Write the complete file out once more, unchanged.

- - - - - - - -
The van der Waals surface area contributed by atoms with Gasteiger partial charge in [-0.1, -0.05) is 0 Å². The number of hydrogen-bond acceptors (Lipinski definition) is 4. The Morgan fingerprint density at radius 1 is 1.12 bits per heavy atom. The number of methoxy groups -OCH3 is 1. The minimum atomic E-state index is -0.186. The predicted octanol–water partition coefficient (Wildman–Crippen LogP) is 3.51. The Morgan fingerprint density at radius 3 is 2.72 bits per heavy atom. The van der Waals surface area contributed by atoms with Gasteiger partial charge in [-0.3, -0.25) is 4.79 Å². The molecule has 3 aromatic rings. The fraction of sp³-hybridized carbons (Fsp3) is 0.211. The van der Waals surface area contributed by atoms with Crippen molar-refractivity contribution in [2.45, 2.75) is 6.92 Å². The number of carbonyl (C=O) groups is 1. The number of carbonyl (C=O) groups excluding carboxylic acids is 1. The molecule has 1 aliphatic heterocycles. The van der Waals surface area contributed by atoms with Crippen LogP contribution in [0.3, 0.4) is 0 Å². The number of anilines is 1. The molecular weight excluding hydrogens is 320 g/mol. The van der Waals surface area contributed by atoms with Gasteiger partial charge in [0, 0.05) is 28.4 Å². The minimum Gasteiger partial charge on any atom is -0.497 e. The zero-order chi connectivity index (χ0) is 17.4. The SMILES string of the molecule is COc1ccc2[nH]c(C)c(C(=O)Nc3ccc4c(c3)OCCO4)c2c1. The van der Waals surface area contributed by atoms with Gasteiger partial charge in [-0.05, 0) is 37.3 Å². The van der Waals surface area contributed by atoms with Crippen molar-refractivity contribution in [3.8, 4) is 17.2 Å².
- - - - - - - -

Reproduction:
The van der Waals surface area contributed by atoms with Gasteiger partial charge in [-0.1, -0.05) is 0 Å². The number of hydrogen-bond acceptors (Lipinski definition) is 4. The Morgan fingerprint density at radius 1 is 1.12 bits per heavy atom. The number of methoxy groups -OCH3 is 1. The minimum atomic E-state index is -0.186. The predicted octanol–water partition coefficient (Wildman–Crippen LogP) is 3.51. The Morgan fingerprint density at radius 3 is 2.72 bits per heavy atom. The van der Waals surface area contributed by atoms with Gasteiger partial charge in [-0.3, -0.25) is 4.79 Å². The molecule has 3 aromatic rings. The fraction of sp³-hybridized carbons (Fsp3) is 0.211. The van der Waals surface area contributed by atoms with Crippen molar-refractivity contribution in [2.45, 2.75) is 6.92 Å². The number of carbonyl (C=O) groups is 1. The number of carbonyl (C=O) groups excluding carboxylic acids is 1. The molecule has 1 aliphatic heterocycles. The van der Waals surface area contributed by atoms with Crippen LogP contribution in [0.3, 0.4) is 0 Å². The number of anilines is 1. The molecular weight excluding hydrogens is 320 g/mol. The van der Waals surface area contributed by atoms with Gasteiger partial charge in [0, 0.05) is 28.4 Å². The minimum Gasteiger partial charge on any atom is -0.497 e. The zero-order chi connectivity index (χ0) is 17.4. The SMILES string of the molecule is COc1ccc2[nH]c(C)c(C(=O)Nc3ccc4c(c3)OCCO4)c2c1. The van der Waals surface area contributed by atoms with Gasteiger partial charge in [-0.05, 0) is 37.3 Å². The van der Waals surface area contributed by atoms with Crippen molar-refractivity contribution in [3.8, 4) is 17.2 Å².